------------------------------LINDA McCUAIG ------------------------
The lesson for today class is on “populism”.
The idea for this lesson was triggered by an unintentionally funny column in today’s Toronto Star, by leftist writer, Linda McCuaig. She is commenting on the Republican candidate, Scott Brown, taking the late Ted Kennedy’s Senate seat in the state of Massachusetts.
It's the notion that he's a populist that sticks in my craw.
It's his alleged populism that led to his dramatic upset win last week in Ted Kennedy's old seat.
Right-wingers like Brown hide the elitism of their agenda by presenting themselves as ordinary working types, as truck-driving, gun-toting folk who may have just slaughtered something with their bare hands in the back shed.
Right-wingers can’t be populists? Where does that come from?
Populism is not the prerogative of either the left or the right. It is an expression, articulated by a leader or would-be leader, of the aspirations of the people.
It works like this. The candidate licks his or her finger and sticks it up in the air to see which way the wind is blowing in politics and then says, “If that is the direction the people are marching, then, by golly, I am going to run to the front of the parade, grab the marshal’s baton, and lead them.”
Certainly, during his election campaign I would have pegged Barack Obama as a populist with all his appeals to hope and change and a New Jerusalem for the United States. But that would be OK for McCuaig, because Obama is clearly a leftie, so he owns the turf, according to her.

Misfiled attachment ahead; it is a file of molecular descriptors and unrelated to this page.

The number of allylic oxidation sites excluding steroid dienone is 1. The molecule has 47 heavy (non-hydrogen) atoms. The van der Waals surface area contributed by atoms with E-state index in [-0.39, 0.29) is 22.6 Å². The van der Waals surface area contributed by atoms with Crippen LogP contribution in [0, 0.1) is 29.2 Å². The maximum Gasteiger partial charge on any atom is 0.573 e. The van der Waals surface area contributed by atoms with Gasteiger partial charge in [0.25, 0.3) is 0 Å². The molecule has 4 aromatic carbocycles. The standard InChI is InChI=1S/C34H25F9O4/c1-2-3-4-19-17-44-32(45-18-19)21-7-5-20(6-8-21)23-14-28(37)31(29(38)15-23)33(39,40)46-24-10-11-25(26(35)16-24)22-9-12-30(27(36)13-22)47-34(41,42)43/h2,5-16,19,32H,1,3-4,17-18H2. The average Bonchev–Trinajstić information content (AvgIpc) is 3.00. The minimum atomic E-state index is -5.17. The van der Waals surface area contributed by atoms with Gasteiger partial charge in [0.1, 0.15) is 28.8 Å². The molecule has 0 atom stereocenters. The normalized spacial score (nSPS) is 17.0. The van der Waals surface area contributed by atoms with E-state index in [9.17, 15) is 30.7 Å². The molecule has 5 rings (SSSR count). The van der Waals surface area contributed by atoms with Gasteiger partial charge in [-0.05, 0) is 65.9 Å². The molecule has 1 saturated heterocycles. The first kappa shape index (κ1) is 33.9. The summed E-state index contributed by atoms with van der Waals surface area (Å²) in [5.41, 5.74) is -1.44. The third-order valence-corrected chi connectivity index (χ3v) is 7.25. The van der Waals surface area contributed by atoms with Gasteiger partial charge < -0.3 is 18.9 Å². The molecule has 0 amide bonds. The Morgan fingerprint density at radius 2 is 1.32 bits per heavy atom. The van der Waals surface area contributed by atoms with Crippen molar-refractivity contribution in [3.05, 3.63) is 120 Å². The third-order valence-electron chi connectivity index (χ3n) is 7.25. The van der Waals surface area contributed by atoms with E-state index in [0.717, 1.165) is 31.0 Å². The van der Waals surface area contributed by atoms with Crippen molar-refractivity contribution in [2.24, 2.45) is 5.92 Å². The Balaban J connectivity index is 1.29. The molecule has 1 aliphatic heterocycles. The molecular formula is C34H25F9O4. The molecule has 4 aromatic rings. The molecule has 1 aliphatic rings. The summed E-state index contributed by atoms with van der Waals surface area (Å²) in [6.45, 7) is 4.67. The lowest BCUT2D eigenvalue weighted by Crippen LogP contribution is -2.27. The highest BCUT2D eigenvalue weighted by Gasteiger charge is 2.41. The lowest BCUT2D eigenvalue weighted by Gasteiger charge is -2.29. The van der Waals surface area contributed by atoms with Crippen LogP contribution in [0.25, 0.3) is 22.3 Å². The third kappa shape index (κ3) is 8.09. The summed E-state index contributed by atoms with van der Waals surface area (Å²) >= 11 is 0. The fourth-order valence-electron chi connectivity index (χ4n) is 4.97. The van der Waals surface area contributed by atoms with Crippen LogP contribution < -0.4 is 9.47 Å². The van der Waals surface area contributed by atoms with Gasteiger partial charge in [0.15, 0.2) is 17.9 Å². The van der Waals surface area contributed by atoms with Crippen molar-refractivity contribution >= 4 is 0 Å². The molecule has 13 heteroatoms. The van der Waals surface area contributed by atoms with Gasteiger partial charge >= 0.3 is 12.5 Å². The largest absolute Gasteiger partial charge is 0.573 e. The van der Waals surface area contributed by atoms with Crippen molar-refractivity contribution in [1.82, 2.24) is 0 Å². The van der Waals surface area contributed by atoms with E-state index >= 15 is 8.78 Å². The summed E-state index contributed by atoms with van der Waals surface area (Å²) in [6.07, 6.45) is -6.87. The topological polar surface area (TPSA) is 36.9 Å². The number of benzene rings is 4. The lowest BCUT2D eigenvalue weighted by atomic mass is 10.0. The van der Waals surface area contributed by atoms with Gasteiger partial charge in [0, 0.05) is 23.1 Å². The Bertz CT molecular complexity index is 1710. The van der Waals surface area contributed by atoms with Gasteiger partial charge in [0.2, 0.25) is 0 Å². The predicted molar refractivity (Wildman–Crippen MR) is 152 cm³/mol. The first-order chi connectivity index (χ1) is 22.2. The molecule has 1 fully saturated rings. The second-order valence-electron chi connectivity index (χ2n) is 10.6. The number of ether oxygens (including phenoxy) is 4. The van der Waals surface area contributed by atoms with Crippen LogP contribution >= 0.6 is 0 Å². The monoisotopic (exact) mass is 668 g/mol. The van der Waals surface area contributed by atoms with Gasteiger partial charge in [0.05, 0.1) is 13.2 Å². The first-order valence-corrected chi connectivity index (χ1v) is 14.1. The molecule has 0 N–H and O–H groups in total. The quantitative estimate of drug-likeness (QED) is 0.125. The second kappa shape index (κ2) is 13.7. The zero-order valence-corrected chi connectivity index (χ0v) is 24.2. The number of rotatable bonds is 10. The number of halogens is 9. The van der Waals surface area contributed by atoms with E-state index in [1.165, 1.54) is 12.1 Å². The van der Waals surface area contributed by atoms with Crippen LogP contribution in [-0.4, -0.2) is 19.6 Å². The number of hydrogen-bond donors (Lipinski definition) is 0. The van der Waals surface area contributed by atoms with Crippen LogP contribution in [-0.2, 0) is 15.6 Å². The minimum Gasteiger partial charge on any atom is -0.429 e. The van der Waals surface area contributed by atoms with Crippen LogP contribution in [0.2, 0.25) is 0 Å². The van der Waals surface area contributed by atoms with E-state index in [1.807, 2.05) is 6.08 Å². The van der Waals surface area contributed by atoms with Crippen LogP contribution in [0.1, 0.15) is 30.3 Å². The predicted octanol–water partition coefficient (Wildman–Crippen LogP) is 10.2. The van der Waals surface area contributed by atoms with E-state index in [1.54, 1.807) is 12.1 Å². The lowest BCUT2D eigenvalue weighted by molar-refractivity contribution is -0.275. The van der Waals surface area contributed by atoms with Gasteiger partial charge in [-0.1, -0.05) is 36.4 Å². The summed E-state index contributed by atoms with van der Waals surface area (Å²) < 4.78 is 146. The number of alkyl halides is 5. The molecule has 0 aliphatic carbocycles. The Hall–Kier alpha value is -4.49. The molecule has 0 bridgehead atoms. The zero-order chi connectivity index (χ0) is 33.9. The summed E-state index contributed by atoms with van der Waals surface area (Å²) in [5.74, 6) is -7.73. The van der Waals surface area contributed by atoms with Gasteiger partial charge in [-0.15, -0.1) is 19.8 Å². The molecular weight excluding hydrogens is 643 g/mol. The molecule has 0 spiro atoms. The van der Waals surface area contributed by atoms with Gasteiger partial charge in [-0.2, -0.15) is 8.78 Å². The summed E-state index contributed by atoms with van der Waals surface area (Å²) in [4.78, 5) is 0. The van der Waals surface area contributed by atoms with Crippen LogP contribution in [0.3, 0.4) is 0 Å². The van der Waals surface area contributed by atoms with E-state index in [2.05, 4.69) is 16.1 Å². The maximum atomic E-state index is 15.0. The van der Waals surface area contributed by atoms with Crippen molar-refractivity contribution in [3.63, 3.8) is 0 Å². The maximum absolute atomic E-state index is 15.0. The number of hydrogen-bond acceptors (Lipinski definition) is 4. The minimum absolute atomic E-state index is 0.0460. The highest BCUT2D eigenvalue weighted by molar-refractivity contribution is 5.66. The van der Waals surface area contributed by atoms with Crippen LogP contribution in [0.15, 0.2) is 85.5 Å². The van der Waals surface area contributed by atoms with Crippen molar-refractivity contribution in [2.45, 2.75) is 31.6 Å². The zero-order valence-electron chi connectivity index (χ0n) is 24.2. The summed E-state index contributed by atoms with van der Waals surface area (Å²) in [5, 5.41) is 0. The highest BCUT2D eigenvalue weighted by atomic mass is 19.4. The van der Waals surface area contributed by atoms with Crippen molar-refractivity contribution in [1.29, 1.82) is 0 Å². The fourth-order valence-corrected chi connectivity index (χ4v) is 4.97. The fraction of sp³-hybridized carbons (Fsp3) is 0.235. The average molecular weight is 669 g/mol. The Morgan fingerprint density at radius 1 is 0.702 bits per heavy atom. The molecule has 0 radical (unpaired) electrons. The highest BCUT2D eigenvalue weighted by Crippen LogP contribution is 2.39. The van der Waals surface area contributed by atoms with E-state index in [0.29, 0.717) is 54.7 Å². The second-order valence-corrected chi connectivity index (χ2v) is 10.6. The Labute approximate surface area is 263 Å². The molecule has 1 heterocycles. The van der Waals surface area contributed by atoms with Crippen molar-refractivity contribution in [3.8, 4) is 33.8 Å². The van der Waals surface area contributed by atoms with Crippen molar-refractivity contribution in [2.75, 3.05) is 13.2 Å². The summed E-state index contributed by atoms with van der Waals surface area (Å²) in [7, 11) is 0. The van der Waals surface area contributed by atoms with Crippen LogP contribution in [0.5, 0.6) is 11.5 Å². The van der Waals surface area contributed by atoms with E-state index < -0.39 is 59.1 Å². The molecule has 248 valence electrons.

After being elected with a mandate for change, Barack Obama has seemed powerless to change much, continuing the giveaways and deference to Wall Street.
No wonder the people are in revolt.
Stung by Brown's victory, Obama moved last week to recapture some populist ground, announcing previously stalled plans to bring in tough new banking regulations.
Interesting, since the very first thing Obama demonstrated when he nailed the office of President is that he is anything but a populist. He is of the powerful elite class (Columbia, Harvard) and associates himself with other powerful elites. His picks for cabinet posts showed that. And, after all, if you are going to count Warren Buffet as one of your important advisers, how populist can you be?
The Pew Research Center just released its findings on the political concerns of the American people. Here is the chart from that report.
Obama has so far struck out on the economic recovery, which is the top priority of Americans. Ditto for jobs, the second most important concern. He has failed on the terrorism front (Fort Hood, Detroit), the third highest category.
He hasn’t done anything on social security and his education initiatives, whatever they might be, are still in the starting gate. The confusing health care bill appears to be damaging Medicare, or at least, is putting it in some doubt.
Deficit reduction ranks ahead of health care and the military ranks ahead of health insurance. Financial regulation is way down the list and, coming in dead last, is global warming.
So, the President is focused on things like global warming, reforming health care, and financial regulation, and appears to be paying no attention to deficit reduction which ranks as the seventh most important thing on a list of 21 concerns. In fact, on deficits, he seems to be going in the opposite direction, which can only make this issue climb farther up the list of importance.
He is marching in the opposite direction to the people and leading his own parade of elites.
Simply attacking big banks is not going to recapture populist sentiment for Obama when financial regulation ranks so low in order of importance.
Anyway, why does McCuaig think populism is such an important agenda?
About Brown, she says:
Meanwhile, beware of truck-driving centerfolds in sheep's clothing. Underneath that buff populist skin may be just another wily wolf working for Wall Street.
Or, one might add, beware of populists who are working for things other than Wall Street.
Here are four pictures of famous populists. The first two were lefties and the last two were right-wingers. Can you name them? Hints - the last one was a Republican and the second last was a Democrat.
The lesson really is to beware of populism period.